He may be just 39 years old, but his supporters say he is the man to take the driving seat of a Conservative party looking for a new way forward.
David Cameron is aiming to turn Tory fortunes around by modernising its message and its membership- for further reference see Tony Blair circa 1994. Although a relative unknown until a few months ago, Cameron arrived at the big boys’ table pledging to “switch on a whole new generation” to the Conservatives. Coming from the kind of privileged background many associate with the Tory top brass- Eton, Oxford, likes riding and shooting- he takes jibes of “inexeperienced posh boy” in his stride.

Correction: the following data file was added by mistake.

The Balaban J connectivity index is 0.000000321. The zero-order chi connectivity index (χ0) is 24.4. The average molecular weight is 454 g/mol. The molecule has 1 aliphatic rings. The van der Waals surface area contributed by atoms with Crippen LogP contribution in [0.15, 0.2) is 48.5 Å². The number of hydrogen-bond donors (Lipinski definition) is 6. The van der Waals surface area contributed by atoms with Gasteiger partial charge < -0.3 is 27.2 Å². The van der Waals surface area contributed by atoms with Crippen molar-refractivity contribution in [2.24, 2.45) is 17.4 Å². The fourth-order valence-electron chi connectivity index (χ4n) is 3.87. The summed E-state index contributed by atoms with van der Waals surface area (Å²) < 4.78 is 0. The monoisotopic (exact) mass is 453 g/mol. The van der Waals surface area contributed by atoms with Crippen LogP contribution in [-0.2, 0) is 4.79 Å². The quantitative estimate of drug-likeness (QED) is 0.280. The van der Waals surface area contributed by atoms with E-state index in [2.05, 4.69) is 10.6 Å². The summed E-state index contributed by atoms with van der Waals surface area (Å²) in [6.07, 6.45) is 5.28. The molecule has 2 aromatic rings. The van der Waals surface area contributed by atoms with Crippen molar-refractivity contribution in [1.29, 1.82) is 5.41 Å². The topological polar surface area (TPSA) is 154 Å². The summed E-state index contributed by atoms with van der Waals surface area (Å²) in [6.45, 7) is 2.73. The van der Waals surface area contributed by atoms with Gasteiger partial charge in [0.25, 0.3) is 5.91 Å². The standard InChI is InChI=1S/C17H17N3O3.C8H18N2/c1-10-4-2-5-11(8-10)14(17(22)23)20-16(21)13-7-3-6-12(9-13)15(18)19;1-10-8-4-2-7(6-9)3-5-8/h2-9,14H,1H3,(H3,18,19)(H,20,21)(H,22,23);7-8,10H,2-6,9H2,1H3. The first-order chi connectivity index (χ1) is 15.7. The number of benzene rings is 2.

Likewise he has sidestepped continued quizzing about whether he took drugs in the past. David Cameron helped write speeches for the two last Tory premiers, Margaret Thatcher and John Major.
After spending seven years at Carlton Communications, he entered parliament in 2001, and became deputy Conservative chairman when Michael Howard got the top job.
Appointed shadow education secretary in 2004, he says he can teach old dogs new tricks.
The great unknown is how much resistance there would be among the Tory rank and file, and how attractive the new package would be to the electorate.